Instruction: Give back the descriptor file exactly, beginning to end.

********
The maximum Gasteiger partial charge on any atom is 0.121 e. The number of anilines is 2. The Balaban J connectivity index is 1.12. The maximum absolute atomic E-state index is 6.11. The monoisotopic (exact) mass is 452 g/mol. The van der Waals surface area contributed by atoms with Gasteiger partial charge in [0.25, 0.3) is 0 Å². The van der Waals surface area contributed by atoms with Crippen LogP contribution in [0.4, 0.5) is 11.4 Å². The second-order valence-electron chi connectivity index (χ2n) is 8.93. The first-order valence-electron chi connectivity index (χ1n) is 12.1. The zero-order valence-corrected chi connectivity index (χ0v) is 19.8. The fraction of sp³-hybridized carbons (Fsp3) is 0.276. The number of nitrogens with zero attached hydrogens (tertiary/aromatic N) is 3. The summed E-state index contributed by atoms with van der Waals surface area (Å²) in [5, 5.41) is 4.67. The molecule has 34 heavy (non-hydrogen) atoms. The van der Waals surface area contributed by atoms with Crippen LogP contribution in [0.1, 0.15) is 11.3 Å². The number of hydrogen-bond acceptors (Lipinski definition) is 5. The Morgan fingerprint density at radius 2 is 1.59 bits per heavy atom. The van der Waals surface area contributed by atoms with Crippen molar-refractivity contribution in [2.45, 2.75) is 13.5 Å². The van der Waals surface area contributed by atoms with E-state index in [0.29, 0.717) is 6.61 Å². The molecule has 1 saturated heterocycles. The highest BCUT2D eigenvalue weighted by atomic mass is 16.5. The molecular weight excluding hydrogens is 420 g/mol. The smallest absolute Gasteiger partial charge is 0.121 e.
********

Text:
The maximum Gasteiger partial charge on any atom is 0.121 e. The number of anilines is 2. The Balaban J connectivity index is 1.12. The maximum absolute atomic E-state index is 6.11. The monoisotopic (exact) mass is 452 g/mol. The van der Waals surface area contributed by atoms with Gasteiger partial charge in [0.25, 0.3) is 0 Å². The van der Waals surface area contributed by atoms with Crippen LogP contribution in [0.4, 0.5) is 11.4 Å². The second-order valence-electron chi connectivity index (χ2n) is 8.93. The first-order valence-electron chi connectivity index (χ1n) is 12.1. The zero-order valence-corrected chi connectivity index (χ0v) is 19.8. The fraction of sp³-hybridized carbons (Fsp3) is 0.276. The number of nitrogens with zero attached hydrogens (tertiary/aromatic N) is 3. The summed E-state index contributed by atoms with van der Waals surface area (Å²) in [5, 5.41) is 4.67. The molecule has 34 heavy (non-hydrogen) atoms. The van der Waals surface area contributed by atoms with Crippen LogP contribution in [0.1, 0.15) is 11.3 Å². The number of hydrogen-bond acceptors (Lipinski definition) is 5. The Morgan fingerprint density at radius 2 is 1.59 bits per heavy atom. The van der Waals surface area contributed by atoms with Crippen molar-refractivity contribution in [2.45, 2.75) is 13.5 Å². The van der Waals surface area contributed by atoms with E-state index in [0.29, 0.717) is 6.61 Å². The molecule has 1 saturated heterocycles. The highest BCUT2D eigenvalue weighted by atomic mass is 16.5. The molecular weight excluding hydrogens is 420 g/mol. The smallest absolute Gasteiger partial charge is 0.121 e.